Indic portugese and decaying European vacationers
31.12.2009 - 05.12.2011 85 °F
So... Goa. Its been a picture perfect postcard. The kind of shaddy palms, clean coast lines, and smooth waves lappign against a shoreline dotted with pina coladas and book laden sun-seekesr. Goa, a former Portugese colony turned luxury tourist mecca - is that sort of vacation spot agreeable to almost anyone.
When people claim India is diverse there is no easier comparison than the states of Rajasthan and Goa. Rajasthan is poor, relatively unclean, with gorgeous ancient castles and medicval cities.... A distinct mood of the "old world Orient" with caravans and maharajas. And Goa? Goa is southeast asia-meets western India. Its relax. Its European colonial charm mindling with a modern vacationers requirement for places that just move slow - escaping the hustle and bustle of "real time" and, worse, "real life". Its deliciously cheap fish cooked on a beach and equally unexpensive bars and booze. Goan is Catholic-Hindu, European-Indian, Coastal life & relaxed charm. And in many ways you couldn't choose a better place to end a sometimes rough Indic backpacking venture.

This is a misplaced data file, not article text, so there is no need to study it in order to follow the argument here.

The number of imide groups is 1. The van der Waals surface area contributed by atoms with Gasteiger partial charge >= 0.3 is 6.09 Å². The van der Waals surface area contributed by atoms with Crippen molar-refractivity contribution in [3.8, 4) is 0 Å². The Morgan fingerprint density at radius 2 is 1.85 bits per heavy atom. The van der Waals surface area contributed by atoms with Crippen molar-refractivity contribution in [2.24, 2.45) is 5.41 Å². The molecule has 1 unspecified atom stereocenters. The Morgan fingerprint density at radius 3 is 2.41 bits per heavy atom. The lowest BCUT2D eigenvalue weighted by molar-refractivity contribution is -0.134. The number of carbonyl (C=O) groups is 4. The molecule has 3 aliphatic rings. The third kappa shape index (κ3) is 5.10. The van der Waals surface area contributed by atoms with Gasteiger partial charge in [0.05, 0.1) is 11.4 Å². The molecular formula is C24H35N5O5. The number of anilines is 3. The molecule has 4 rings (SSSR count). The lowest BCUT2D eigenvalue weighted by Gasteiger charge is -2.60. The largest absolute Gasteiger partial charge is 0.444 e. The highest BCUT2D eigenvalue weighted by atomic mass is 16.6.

We started in teh sleepy beach towns of Patnem and Palolem. Really nothing but a bunch of beach shacks, yoga classes, and westerners loungin gin beach towels. That and it was absolutely stunning. I spent almost 5 days there recovering from a terrible unknown travelers malady with lime soda as my only form of nutrition. Eventually an ayurvedic traditional medicine shop proved the cure and in less than 5 hours I was back up to speed. Where western medicine fails, traditional Indian ayurvedic medicine seems to be victorious.
From there we headed to Panaji - a magically colorful place echoing Iberia in its bright stucco architecture, catholic vibe, and relatively clean streets. It was the feast of St. Xavier where the whole community - Catholic and Hindu alike - turn out for the festivities. We headed to giant pavillians where mass was undertaken and witnessed thousands standing in hour long lines to pay respects to the miraculously non-decaying body of Goa's patron saint. The fair itself was dusty, dirty, and rather boring but... absolutely facinating in an anthropological sense. Indian fairs - at least in Goa - are more an excuse to shop and picnic. It reminded me of Fourth of July with fewer fireworks and more curry vindaloos....
It was in Goa where I met up with my brother. Instantly upon first meeting, I could feel the pull of the states. In a few weeks, I would head to a family reunion in Oz... Christmas in Texas... and finally a New Years in Washington. Bittersweet was the feeling and I quickly buried it in the sight and sounds of Goa. Why worry of the future when in a place so spectacular?